But we will never get there because of the industry built up around it, the restaurants, the lobbyists, etc.

      Same for this effort on Climate change... politics... power... control, that is what it is really about, wrapped up in a 'cause' people can get behind.

      Take our fight against coal in America... yep, were burning a lot less coal... do you know where it is going now?

      China, they are the ones burning it instead of us. But it is still one world, still one atmosphere, still pollution that makes its way all the way back to America. So we did nothing but make our own energy costs go up, while shipping our resources over to China.

      And that was all planned out, well over a decade ago. You didn't know that. You weren't told that. But that was decided upon years before it began.

      You have been lied to about so much, for so long... or kept in the dark for so long. Forget conspiracy theory... the tin foil hat types keep being proven right time and again, people just don't want to accept it. Because if they do, they have to accept the fact that their leaders don't care about them, are working against their best interests, and are lying to them 24x7 and that makes for a tough reality for most to live in or accept.

    • Angel Guzman profile image

      Angel Guzman 3 months ago from Joliet, Illinois

      Climate change is happening now all around us. I feel there is hope to lessen the blow but I'm very concerned about our food supply becoming nonexistent.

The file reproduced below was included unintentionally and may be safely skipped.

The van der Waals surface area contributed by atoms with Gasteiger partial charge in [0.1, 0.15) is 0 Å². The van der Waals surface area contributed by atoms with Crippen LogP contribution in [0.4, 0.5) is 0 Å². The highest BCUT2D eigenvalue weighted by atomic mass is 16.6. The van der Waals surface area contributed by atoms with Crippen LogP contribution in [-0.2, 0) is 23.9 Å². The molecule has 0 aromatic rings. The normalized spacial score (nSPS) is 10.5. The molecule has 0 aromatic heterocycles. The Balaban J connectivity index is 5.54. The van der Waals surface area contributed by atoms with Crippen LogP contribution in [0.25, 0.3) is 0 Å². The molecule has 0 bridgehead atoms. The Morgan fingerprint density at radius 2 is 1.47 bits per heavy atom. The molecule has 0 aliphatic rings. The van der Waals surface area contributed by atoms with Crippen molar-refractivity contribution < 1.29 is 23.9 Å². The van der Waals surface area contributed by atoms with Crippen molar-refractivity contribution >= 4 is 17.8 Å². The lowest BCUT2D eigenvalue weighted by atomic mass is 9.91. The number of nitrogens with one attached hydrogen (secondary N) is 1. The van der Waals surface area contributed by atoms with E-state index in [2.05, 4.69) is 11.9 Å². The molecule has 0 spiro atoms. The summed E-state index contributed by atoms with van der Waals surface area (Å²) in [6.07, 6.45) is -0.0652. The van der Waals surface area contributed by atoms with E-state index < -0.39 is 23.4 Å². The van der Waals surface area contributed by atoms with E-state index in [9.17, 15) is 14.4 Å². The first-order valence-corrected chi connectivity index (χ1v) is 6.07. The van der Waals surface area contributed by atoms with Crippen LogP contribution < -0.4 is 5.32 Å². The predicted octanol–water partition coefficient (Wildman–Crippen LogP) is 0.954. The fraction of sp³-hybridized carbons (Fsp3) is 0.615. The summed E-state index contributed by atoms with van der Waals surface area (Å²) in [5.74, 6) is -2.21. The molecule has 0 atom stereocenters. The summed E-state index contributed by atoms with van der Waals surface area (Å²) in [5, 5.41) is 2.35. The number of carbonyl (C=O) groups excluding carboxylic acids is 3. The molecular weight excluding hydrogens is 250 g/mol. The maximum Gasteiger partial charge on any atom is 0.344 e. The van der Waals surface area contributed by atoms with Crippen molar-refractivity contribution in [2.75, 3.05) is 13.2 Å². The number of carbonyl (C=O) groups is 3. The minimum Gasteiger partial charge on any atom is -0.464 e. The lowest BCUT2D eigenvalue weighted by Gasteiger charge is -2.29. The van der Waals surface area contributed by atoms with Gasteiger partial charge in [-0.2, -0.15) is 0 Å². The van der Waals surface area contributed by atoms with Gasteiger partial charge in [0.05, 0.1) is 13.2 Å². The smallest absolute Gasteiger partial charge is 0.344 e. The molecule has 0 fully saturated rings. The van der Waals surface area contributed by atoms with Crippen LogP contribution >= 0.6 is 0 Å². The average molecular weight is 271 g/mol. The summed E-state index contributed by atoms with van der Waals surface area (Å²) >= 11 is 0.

• Electro-Denizen profile image

      Charles 3 months ago from Wales, UK

      I agree that the mass rearing and slaughter of cattle, is one of the main problems facing us. It's even more disturbing when one realizes that there's no point to it whatsoever, apart to feed people's social habits. On the other hand, I have to disagree that global warming is a hoax. There are so many varieties of the hoax mentality, which always reminds me that our realities are entirely based on the people we know and what we read. There is the illuminati/control one (which perhaps you touch on in this article); there is the Russia v. USA one (creating the global warming hoax to damage US industry) and other less significant ones. But the fact is, is that if it was a hoax, thousands of scientists worldwide who don't even know each other, across decades, would have somehow to agree to present 'false' information, which is not possible. I've been reading widely on this issue for a while, and your figure off CO2 being much higher 11,000 years ago... not sure which ice core samples that data came from! So my view is that while it's true climate change has happened before, the acceleration created by human activity, is unprecedented. And while it's true that some people do stand to gain by introducing carbon emission taxes, this short term gain is rather pointless. Looking at the dying off rates, daily, of small creatures we don't even think about in our daily lives, we're already within the 6th great extinction. Only from that perspective do I think trying to stop global change is a sham. From that perspective, lunatic Trump's 'party on' mentality does make sense, even if it's a Titanic 'this ship can't sink' one! Anyway, interesting article.

    • fpherj48 profile image

      Paula 3 months ago from Beautiful Upstate New York

      Ken...wonderful article and thank you for the excellent education. I need to KNOW a lot of this info since I have not spent time looking into all of this particular "Hullabaloo" on my own. I tend to pay more attention and do more research on several other issues facing our country for which I have major concern.

      At this point in time, frankly, I'm avoiding a lot. Too much is too much! I needed a break~as so many people I know have recently come up for air.

      Have never seen the likes of what Americans are saying, doing and instigating during these turbulent times. I almost can't ( or rather, don't dare) discuss much with anyone. Never know when someone will lash out, bite your head off or you know, overturn your vehicle and light it on fire..........the American terrorists. Good grief.

      Great article once again, Ken. Peace, Paula